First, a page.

The controversial labor law was approved by the Legislature just over three years ago. It said that employees in a union workplace should not have to pay dues if they chose not to become union members.

Circuit Judge Jennifer Bailey tossed out the law saying it amounted to the taking of union resources.

Proponents said it would create more jobs in West Virginia, but unions disagreed.

“We’ve seen job growth go down throughout West Virginia,” said Josh Sword, President of the West Virginia AFL-CIO. “So, it’s not leading to anything related to a positive impact on our economy. It’s done nothing but make it more difficult for unions to do what they do best, and that represents workers.” 

Those who backed Right-to-Work say it’s the prerogative of legislative authority.

“The main benefit is flexibility with employment. I mean, this isn’t something we came up with in a back room here in Charleston,” said Senate Majority Whip Ryan Weld (R-Brooke). “This is a labor law practice that goes back to the 40s and is in place in well over half the states of the United States.” 

Backers call the law pro-business, and will appeal.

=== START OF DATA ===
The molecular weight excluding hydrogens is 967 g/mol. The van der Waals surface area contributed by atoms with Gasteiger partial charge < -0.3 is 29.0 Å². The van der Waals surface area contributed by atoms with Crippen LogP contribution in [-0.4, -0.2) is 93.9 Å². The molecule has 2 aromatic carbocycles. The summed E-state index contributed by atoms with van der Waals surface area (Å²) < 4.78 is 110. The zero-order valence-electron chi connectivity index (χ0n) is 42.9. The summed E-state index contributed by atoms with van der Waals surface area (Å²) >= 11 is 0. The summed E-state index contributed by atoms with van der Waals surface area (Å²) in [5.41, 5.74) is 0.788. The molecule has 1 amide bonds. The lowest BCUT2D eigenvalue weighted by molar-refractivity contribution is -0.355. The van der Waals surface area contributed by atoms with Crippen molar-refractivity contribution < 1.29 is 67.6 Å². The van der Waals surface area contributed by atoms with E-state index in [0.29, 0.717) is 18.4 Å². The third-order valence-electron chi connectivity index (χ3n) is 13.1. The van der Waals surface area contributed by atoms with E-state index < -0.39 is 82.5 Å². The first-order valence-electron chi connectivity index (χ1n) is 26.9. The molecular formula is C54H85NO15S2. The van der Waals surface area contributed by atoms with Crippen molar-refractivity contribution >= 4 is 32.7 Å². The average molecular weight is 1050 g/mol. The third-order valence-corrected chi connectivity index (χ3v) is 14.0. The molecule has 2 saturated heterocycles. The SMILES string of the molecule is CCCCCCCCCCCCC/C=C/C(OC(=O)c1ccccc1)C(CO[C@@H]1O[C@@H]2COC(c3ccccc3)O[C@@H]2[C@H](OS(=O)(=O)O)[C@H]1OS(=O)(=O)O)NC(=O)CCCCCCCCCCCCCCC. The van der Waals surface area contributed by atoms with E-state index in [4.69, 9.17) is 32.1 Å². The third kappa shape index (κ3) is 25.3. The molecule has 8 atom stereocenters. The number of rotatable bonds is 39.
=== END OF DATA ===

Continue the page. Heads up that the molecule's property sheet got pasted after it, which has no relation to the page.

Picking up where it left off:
“Allowing the Supreme Court to finally and fully address the issue, like other states have, will allow some clarity and will allow some businesses to know that West Virginia is open for business,” said Danilelle Waltz, of the WV Workplace Freedom Coalition.

Opponents say it’s anti-union.

“We believed all along that this was an unconstitutional law created by some hard-core, anti-labor leadership legislators,” said House Minority Whip Mike Caputo (D-Marion). 

27 states have right to work laws.

All sides will have 30-days to review the judges decision in this case, but then it’s more than likely the case will wind up at the West Virginia State Supreme Court of Appeals.

Of the five states that border West Virginia, Kentucky and Virginia have right-to-work laws. Ohio, Pennsylvania and Maryland do not.